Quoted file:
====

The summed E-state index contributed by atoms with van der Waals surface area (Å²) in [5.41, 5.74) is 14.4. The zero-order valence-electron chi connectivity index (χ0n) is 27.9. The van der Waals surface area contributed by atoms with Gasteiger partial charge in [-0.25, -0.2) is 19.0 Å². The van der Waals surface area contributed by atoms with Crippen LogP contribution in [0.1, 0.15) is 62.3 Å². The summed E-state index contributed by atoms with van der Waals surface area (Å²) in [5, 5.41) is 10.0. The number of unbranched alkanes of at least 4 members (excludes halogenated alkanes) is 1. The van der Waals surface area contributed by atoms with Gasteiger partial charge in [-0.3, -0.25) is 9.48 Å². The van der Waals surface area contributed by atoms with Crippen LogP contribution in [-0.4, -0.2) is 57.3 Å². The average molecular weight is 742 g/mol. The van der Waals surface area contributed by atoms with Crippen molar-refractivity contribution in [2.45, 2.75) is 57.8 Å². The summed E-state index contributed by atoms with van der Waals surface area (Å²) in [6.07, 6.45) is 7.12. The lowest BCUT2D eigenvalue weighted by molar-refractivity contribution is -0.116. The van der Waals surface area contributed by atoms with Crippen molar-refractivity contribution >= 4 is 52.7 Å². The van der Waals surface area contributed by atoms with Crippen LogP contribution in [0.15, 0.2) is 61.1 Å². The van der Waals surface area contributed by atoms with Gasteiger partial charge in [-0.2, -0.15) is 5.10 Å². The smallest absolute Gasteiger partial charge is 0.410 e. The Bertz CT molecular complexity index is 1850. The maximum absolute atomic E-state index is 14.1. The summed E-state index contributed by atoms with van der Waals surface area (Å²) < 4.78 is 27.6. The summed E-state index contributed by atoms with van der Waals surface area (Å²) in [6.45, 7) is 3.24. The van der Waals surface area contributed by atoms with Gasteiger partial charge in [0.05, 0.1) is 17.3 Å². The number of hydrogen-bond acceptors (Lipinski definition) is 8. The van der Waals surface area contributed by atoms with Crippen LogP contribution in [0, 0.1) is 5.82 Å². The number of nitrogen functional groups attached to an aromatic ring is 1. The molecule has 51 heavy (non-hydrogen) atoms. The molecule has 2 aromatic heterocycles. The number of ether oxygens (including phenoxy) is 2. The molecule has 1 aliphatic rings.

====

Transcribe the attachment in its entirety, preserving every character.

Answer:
The summed E-state index contributed by atoms with van der Waals surface area (Å²) in [5.41, 5.74) is 14.4. The zero-order valence-electron chi connectivity index (χ0n) is 27.9. The van der Waals surface area contributed by atoms with Gasteiger partial charge in [-0.25, -0.2) is 19.0 Å². The van der Waals surface area contributed by atoms with Crippen LogP contribution in [0.1, 0.15) is 62.3 Å². The summed E-state index contributed by atoms with van der Waals surface area (Å²) in [5, 5.41) is 10.0. The number of unbranched alkanes of at least 4 members (excludes halogenated alkanes) is 1. The van der Waals surface area contributed by atoms with Gasteiger partial charge in [-0.3, -0.25) is 9.48 Å². The van der Waals surface area contributed by atoms with Crippen LogP contribution in [-0.4, -0.2) is 57.3 Å². The average molecular weight is 742 g/mol. The van der Waals surface area contributed by atoms with Crippen molar-refractivity contribution in [2.45, 2.75) is 57.8 Å². The summed E-state index contributed by atoms with van der Waals surface area (Å²) in [6.07, 6.45) is 7.12. The lowest BCUT2D eigenvalue weighted by molar-refractivity contribution is -0.116. The van der Waals surface area contributed by atoms with Crippen molar-refractivity contribution >= 4 is 52.7 Å². The van der Waals surface area contributed by atoms with Crippen LogP contribution in [0.15, 0.2) is 61.1 Å². The van der Waals surface area contributed by atoms with Gasteiger partial charge in [-0.2, -0.15) is 5.10 Å². The smallest absolute Gasteiger partial charge is 0.410 e. The Bertz CT molecular complexity index is 1850. The maximum absolute atomic E-state index is 14.1. The summed E-state index contributed by atoms with van der Waals surface area (Å²) < 4.78 is 27.6. The summed E-state index contributed by atoms with van der Waals surface area (Å²) in [6.45, 7) is 3.24. The van der Waals surface area contributed by atoms with Gasteiger partial charge in [0.05, 0.1) is 17.3 Å². The number of hydrogen-bond acceptors (Lipinski definition) is 8. The van der Waals surface area contributed by atoms with Crippen LogP contribution in [0, 0.1) is 5.82 Å². The number of nitrogen functional groups attached to an aromatic ring is 1. The molecule has 51 heavy (non-hydrogen) atoms. The molecule has 2 aromatic heterocycles. The number of ether oxygens (including phenoxy) is 2. The molecule has 1 aliphatic rings.